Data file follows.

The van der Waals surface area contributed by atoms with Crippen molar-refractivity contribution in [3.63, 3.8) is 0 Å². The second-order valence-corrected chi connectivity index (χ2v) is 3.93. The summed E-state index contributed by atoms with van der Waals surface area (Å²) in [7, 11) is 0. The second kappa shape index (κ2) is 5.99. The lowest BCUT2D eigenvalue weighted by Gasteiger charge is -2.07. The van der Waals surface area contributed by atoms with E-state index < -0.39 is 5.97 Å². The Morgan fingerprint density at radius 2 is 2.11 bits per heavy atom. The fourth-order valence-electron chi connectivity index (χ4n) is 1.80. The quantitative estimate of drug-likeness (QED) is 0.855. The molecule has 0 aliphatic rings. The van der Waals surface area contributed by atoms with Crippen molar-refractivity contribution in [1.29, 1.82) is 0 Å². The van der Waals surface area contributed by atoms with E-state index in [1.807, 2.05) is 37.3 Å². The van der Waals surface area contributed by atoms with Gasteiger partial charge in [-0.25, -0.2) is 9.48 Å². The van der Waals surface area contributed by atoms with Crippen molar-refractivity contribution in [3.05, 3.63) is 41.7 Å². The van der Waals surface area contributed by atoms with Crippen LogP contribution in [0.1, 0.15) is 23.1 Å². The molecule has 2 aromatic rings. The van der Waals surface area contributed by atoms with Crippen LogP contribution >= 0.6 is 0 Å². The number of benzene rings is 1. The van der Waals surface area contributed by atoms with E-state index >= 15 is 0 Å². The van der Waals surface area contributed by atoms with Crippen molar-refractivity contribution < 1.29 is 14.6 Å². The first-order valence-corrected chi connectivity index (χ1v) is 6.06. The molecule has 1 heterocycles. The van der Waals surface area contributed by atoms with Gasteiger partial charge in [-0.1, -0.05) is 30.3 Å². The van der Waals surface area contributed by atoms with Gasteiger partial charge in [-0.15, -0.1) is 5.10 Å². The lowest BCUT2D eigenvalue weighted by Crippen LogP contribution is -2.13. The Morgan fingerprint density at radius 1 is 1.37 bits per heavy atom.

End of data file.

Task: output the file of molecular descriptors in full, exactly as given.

The van der Waals surface area contributed by atoms with Crippen molar-refractivity contribution in [3.63, 3.8) is 0 Å². The second-order valence-corrected chi connectivity index (χ2v) is 3.93. The summed E-state index contributed by atoms with van der Waals surface area (Å²) in [7, 11) is 0. The second kappa shape index (κ2) is 5.99. The lowest BCUT2D eigenvalue weighted by Gasteiger charge is -2.07. The van der Waals surface area contributed by atoms with E-state index < -0.39 is 5.97 Å². The Morgan fingerprint density at radius 2 is 2.11 bits per heavy atom. The fourth-order valence-electron chi connectivity index (χ4n) is 1.80. The quantitative estimate of drug-likeness (QED) is 0.855. The molecule has 0 aliphatic rings. The van der Waals surface area contributed by atoms with Crippen molar-refractivity contribution in [1.29, 1.82) is 0 Å². The van der Waals surface area contributed by atoms with E-state index in [1.807, 2.05) is 37.3 Å². The van der Waals surface area contributed by atoms with Gasteiger partial charge in [-0.25, -0.2) is 9.48 Å². The van der Waals surface area contributed by atoms with Crippen molar-refractivity contribution in [3.05, 3.63) is 41.7 Å². The van der Waals surface area contributed by atoms with Crippen LogP contribution in [0.1, 0.15) is 23.1 Å². The molecule has 2 aromatic rings. The van der Waals surface area contributed by atoms with Crippen LogP contribution >= 0.6 is 0 Å². The number of benzene rings is 1. The van der Waals surface area contributed by atoms with E-state index >= 15 is 0 Å². The van der Waals surface area contributed by atoms with Crippen molar-refractivity contribution < 1.29 is 14.6 Å². The first-order valence-corrected chi connectivity index (χ1v) is 6.06. The molecule has 1 heterocycles. The van der Waals surface area contributed by atoms with Gasteiger partial charge in [-0.1, -0.05) is 30.3 Å². The van der Waals surface area contributed by atoms with Gasteiger partial charge in [-0.15, -0.1) is 5.10 Å². The lowest BCUT2D eigenvalue weighted by Crippen LogP contribution is -2.13. The Morgan fingerprint density at radius 1 is 1.37 bits per heavy atom.